The other day, a friend of mine recommended another TED-Video to me: “Daniel Pink on the surprising science of motivation” (~18 Minutes). I think everybody who’s into management and/or leadership should have seen it.
It’s clearly worth watching, because Daniel is a truly gifted speaker. Still, for the hurried reader, here are the core points as I picked them up. The main theme is
There’s a gap between what science knows and what business does.
What he’s referring to is the “candle problem“: A cognitive performance test dating back to 1945. This test and a range of other examples Daniel quotes clearly shows that “sticks and carrots” (aka incentive plans etc.) actually reduce performance in cognitive tasks.
Incentives do work for mechanical tasks (which were predominant through much of the 20th century). They do not work for cognitive tasks, which dominate the 21st century. That’s the gap Daniel is talking about, and I’d like to add that this especially applies to the business of software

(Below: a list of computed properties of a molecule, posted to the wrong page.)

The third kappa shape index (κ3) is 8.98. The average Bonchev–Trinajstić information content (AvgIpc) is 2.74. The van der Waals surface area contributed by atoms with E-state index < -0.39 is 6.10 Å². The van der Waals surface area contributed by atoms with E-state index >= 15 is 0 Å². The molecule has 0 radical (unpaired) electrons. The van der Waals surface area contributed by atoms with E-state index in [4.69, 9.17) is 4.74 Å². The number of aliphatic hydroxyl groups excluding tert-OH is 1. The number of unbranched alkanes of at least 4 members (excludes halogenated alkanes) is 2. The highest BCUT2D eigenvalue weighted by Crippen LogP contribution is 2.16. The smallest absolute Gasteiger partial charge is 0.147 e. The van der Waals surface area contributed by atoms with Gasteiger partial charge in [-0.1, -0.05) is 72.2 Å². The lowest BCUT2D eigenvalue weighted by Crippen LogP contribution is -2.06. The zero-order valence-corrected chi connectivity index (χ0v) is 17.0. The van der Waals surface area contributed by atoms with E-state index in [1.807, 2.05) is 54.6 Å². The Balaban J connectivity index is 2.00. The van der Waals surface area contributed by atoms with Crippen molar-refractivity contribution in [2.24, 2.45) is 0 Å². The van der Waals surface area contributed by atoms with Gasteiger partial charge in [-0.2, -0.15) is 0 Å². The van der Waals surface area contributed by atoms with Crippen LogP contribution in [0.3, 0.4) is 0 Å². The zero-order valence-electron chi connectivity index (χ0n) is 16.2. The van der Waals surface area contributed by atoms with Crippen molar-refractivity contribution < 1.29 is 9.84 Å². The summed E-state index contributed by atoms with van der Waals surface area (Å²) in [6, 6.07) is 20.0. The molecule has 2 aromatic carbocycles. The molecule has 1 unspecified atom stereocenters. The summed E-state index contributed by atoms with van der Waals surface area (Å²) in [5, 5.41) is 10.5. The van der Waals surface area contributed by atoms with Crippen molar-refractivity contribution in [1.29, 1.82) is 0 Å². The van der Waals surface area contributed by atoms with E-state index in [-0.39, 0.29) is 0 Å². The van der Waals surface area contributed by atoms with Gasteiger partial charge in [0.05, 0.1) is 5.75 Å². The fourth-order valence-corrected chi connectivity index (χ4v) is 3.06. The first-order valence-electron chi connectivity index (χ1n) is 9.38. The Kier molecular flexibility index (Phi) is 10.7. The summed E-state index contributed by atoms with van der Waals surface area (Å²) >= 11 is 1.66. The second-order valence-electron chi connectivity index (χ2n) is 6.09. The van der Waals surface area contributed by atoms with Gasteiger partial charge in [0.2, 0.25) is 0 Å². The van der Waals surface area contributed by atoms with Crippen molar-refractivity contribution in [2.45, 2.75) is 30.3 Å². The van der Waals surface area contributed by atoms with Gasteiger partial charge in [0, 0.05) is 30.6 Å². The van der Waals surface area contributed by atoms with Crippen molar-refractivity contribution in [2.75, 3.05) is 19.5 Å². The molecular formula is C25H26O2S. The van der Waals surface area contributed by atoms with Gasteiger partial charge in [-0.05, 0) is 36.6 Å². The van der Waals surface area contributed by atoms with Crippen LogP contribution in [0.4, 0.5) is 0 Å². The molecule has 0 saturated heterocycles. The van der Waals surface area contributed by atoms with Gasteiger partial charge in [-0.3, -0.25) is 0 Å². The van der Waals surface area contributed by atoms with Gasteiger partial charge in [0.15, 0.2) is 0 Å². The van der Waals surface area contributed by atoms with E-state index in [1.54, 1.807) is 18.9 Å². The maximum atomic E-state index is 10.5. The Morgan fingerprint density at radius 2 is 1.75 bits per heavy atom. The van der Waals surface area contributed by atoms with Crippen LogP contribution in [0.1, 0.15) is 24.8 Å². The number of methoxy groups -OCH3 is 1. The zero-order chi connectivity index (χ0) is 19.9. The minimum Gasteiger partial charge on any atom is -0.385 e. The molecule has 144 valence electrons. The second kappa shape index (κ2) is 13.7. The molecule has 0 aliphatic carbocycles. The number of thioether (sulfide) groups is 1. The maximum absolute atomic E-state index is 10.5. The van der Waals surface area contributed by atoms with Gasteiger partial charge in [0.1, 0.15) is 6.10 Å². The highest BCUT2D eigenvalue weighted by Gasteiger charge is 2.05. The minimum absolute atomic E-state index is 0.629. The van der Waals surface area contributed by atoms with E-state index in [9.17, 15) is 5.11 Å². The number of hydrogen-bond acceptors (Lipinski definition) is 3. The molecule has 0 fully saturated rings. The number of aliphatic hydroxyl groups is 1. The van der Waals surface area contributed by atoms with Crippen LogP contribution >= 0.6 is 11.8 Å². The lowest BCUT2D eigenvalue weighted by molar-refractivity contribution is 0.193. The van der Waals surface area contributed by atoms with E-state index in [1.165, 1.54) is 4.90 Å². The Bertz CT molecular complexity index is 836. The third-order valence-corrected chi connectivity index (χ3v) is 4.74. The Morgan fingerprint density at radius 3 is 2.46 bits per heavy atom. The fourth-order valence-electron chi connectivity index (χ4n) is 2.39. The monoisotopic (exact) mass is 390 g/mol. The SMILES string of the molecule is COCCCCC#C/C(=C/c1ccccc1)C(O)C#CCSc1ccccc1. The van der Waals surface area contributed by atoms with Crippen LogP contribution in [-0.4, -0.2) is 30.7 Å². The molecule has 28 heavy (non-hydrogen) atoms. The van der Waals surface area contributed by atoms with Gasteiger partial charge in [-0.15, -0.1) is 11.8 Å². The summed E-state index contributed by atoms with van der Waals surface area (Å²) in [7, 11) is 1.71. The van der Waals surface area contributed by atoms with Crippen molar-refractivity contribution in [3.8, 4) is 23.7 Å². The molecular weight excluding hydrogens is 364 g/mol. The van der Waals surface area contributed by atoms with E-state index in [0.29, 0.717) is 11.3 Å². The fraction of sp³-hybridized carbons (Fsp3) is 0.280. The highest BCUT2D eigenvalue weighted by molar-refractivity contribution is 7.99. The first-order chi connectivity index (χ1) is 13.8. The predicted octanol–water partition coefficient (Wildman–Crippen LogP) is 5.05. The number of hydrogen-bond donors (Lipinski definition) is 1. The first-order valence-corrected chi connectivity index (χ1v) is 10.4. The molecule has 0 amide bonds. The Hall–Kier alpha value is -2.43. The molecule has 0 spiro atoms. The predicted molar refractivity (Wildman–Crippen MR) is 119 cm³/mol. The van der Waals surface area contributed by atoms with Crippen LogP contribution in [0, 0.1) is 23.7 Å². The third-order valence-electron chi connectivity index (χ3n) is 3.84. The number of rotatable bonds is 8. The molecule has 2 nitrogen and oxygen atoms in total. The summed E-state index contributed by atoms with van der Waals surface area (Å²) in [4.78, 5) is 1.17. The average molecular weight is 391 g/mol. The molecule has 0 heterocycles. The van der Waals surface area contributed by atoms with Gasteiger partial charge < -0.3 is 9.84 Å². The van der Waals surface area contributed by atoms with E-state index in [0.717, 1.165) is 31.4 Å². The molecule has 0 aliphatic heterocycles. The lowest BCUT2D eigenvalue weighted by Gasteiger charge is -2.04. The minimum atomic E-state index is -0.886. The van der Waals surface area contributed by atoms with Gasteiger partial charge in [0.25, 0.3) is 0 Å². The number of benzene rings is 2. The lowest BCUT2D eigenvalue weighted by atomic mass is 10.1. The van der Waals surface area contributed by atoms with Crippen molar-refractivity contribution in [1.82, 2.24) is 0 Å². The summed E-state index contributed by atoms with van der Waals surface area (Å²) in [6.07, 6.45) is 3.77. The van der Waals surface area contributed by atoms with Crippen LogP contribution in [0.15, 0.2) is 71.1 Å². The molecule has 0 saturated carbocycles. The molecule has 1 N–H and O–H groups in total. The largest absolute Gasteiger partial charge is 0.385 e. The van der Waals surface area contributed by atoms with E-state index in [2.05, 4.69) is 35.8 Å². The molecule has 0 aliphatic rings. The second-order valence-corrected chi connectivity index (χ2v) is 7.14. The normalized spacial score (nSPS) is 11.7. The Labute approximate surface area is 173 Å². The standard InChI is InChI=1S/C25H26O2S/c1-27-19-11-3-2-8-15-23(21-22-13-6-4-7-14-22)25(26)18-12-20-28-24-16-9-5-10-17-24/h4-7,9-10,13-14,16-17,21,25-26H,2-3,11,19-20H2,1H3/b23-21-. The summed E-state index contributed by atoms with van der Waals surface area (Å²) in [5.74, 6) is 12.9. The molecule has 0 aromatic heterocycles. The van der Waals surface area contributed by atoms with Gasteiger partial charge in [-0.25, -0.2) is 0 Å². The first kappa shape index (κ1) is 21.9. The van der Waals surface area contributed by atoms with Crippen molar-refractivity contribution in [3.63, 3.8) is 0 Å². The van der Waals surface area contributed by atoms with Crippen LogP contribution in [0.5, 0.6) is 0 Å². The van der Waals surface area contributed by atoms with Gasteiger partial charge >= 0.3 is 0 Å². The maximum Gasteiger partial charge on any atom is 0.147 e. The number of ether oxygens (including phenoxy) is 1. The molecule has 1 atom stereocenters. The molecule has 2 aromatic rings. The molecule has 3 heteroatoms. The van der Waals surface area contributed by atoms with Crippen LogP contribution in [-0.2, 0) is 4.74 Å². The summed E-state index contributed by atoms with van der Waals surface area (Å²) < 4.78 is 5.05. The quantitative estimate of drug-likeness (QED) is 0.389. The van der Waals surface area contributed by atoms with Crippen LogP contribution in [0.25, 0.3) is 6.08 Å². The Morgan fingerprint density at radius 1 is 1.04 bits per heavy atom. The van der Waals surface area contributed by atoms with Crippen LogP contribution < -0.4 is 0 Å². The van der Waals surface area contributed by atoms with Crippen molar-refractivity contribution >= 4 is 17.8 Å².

While science knows for more than 60 years that a bonus plan, say, for managers, reduces effectiveness, businesses reach out to higher and higher incentives in the areas where they are known to work least. One could say: They don’t know better. How else to motivate people?
And Daniel has an answer to that question: Purpose, Autonomy and Mastery.
In the video, he goes on to explain purpose – the topic in its entirety is covered in Pink’s book, Drive: The Surprising Truth About What Motivates Us.
Since then, I keep asking myself: Do you create a sense of purpose in the people you are working with?
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